Hockey Gear: More Harm than Help?

Hockey Gear: More Harm than Help?

New York – Underwear, jock strap, shin pads, socks, skates, shoulder pads, elbow pads, jersey, helmet and gloves—it can take pro hockey players 15 minutes or more to put on all their gear. That’s a far cry from the equipment worn 70 years ago when the original six national Hockey League teams took to the ice. Back then, athletes didn’t wear protective equipment so every puck or slapshot had the potential to leave a bruise. Helmets were made of soft leather instead of plastic and foam, primarily protecting against heat loss rather than injury. Since then, companies have added layers of plastic and even bulletproof kevlar to the equipment. Elbow pads, once made of leather and strapped on the outside of a player’s sweater, are now made of dense pipe-like plastic. 

Click the hyperlink above to read the full article published in the Winter edition of the Coaches of Canada Magazine. 

Hockey Gear: More Harm than Help?


CTV News Channel hits

For the last few months I’ve been a somewhat regular political commentator for CTV News Channel. It’s been a great opportunity to jump back into the television world, and to share my love and knowledge of Canadian politics.

Here are a few of my hits:

CTV News Straight Talk panel – May 12, 2014.

Annie on CTV News Channel

Click here to see more 

CTV News Straight Talk panel – November 20th, 2013.


Final hours of the Quebec provincial Election – April 6th, 2014.

Annie on CTV News Channel

Senate scandal is far from over  – November 9th, 2013.

Senate will vote to suspend members on all or none principle – November 6th, 2013.


Political wrap-up with Scott Laurie

Click here for other videos, courtesy of

In Sderot, Life is Under Attack

Originally published on the Huffington Post.

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SDEROT– Fifteen seconds is the difference between life and death for residents in a small village 100 kilometers from Jerusalem. In Sderot, an agricultural village just a stone’s throw from the Gaza border, the fear of attack weighs heavy on everyone’s mind.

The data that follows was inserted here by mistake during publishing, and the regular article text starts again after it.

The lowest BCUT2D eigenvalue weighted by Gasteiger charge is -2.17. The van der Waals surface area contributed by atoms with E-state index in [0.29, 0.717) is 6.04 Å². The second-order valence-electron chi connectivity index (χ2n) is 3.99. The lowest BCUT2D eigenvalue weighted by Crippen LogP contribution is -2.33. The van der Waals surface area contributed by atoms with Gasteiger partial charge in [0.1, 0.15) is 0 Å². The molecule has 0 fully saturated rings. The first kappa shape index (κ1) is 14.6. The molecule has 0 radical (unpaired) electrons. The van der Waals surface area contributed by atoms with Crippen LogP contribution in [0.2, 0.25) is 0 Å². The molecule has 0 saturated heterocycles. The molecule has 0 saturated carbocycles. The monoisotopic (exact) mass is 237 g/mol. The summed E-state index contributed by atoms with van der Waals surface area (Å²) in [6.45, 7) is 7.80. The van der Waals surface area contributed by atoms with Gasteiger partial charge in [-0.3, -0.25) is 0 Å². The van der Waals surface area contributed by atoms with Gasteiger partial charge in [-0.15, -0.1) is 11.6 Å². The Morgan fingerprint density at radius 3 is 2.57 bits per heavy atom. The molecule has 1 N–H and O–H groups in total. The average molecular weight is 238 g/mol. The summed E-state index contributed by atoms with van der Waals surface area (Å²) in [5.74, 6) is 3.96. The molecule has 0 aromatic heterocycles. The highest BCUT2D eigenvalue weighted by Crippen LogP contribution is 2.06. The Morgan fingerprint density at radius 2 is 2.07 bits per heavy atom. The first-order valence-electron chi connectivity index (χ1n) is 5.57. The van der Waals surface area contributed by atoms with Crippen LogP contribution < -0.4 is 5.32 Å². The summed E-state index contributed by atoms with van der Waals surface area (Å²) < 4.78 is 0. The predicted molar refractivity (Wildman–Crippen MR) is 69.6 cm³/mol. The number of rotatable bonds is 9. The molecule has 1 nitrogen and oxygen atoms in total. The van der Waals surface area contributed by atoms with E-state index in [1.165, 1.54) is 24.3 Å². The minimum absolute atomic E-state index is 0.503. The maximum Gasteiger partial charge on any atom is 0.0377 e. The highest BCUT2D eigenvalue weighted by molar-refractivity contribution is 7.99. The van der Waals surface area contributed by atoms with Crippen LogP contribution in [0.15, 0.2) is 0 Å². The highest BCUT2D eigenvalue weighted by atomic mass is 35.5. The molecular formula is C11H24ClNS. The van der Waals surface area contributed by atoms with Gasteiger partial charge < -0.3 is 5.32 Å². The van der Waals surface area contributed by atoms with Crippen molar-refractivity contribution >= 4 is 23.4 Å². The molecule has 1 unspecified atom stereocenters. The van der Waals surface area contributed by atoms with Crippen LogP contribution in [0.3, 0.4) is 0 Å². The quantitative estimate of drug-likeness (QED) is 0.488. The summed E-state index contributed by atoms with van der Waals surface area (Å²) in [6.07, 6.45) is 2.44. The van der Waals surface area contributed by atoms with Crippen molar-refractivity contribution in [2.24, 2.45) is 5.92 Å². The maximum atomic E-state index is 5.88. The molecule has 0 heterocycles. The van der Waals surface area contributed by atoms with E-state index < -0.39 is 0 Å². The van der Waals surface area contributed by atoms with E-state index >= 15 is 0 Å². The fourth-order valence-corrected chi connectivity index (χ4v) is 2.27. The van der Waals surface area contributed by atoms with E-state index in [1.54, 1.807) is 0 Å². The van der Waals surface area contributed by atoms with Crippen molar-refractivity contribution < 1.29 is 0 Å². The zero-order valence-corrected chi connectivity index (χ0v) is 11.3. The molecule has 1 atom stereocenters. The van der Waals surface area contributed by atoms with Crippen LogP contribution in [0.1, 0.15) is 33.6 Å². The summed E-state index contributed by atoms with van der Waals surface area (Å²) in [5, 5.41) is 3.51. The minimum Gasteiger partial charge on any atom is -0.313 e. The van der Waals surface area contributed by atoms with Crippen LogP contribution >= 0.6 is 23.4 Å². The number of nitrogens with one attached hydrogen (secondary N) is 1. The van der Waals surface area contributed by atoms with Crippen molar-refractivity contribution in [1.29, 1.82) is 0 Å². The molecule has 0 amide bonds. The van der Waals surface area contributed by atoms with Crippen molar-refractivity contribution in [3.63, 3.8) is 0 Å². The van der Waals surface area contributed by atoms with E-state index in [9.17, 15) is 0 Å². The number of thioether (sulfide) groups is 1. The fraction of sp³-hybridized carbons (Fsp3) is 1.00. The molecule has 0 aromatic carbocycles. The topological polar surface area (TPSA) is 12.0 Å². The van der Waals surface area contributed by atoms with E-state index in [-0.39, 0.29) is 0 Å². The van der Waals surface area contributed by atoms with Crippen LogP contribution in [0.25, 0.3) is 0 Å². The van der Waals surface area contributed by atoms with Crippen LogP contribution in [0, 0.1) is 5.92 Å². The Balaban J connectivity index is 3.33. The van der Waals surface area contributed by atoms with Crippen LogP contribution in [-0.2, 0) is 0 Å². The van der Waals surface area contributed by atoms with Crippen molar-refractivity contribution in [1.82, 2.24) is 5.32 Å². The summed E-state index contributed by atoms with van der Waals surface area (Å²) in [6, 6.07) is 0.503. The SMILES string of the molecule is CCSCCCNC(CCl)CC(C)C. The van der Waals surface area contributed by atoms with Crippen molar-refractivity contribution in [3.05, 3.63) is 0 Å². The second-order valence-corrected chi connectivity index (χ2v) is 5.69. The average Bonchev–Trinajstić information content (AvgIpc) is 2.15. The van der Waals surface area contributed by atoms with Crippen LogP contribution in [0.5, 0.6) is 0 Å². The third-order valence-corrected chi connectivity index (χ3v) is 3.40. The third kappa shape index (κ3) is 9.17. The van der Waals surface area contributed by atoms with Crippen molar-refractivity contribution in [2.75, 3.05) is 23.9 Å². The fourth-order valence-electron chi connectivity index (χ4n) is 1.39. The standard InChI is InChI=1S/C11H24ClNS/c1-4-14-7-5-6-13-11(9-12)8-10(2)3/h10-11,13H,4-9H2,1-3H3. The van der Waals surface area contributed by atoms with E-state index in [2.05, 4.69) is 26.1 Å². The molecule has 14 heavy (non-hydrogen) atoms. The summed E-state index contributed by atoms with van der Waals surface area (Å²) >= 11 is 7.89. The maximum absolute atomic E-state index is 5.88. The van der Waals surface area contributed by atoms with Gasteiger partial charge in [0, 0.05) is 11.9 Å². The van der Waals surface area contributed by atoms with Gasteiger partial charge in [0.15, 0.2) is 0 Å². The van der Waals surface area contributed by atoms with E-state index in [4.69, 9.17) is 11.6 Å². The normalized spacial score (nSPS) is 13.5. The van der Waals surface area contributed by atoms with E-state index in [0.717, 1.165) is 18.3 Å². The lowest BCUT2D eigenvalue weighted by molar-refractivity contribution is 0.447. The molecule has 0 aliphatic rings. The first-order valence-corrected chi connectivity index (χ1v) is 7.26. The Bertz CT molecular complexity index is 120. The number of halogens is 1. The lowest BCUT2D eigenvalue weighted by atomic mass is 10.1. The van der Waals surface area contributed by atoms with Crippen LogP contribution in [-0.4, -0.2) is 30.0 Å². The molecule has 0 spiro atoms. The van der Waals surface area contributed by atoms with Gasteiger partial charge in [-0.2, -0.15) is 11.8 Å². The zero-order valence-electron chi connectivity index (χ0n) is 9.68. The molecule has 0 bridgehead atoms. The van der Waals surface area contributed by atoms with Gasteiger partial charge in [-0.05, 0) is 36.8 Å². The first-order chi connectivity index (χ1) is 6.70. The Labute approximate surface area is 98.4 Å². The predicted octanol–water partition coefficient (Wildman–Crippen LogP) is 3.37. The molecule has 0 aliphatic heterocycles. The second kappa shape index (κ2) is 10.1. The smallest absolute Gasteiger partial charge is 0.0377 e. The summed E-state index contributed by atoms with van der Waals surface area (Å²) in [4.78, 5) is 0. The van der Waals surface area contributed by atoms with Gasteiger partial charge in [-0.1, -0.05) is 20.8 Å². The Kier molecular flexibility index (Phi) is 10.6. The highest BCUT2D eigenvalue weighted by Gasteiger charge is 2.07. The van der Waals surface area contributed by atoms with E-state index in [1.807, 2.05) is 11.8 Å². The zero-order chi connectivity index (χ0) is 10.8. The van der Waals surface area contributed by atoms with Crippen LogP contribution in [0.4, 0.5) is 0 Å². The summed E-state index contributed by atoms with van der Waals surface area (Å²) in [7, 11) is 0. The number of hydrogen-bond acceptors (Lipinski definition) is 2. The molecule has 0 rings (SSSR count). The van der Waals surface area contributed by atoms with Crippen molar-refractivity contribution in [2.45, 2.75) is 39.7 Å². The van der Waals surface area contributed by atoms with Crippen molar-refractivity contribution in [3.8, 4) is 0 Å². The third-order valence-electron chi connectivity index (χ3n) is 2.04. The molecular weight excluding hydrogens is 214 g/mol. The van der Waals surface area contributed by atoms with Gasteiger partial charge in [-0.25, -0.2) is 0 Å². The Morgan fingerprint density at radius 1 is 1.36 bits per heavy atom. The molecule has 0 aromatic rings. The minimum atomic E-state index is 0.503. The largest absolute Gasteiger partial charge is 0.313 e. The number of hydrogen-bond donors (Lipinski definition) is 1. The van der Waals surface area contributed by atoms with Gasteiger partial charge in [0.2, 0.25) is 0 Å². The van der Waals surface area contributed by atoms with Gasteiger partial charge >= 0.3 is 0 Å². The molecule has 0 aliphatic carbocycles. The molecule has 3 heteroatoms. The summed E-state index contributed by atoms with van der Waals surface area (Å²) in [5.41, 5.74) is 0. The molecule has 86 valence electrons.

A giant multicolored slide stands in the middle of a playground at Kibbutz Mefalsim just outside Sderot. The structure is between two white cement blocks painted with brown monkeys and green flowers, and a narrow opening on one side. These cement structures, which blend in so well with their surroundings, are for protection, not play. The blocks are bomb shelters.

Bomb Shelter

“You always know a missile can land in your backyard,” said law student Noam Uerad standing next to the play structure. “You have learned to avoid a missile, but you never know when to expect an alarm.”

Sderot’s close proximity to the patrolled border with the Gaza Strip, complete with a barbed wire fence, makes it an easy target for Hamas and Al Qaeda-launched rockets and missiles.

Since 2001, more than 10,000 missiles have been launched toward Sderot, according to the Sderot Media Center, a nonprofit citizen journalism organization formed to bring attention to the community’s plight. Many of these remnants are on display at the local police station, while others are turned into intricate sculptures placed around the city.

Sculpture made of rockets

The exposure to the intense, on-going threat of missile and mortar attacks is a major stressor for the city’s residents. Almost 50 percent of the village’s preteens suffer signs of post-traumatic related symptoms including reliving attacks, according to a 2012 study by Journal of Adolescent Health. Since the fighting between Israel and Hamas intensified in the early 2000s, depression and anxiety among the village’s residents has doubled, states a study set to be published in the journal of Israeli Medical Association.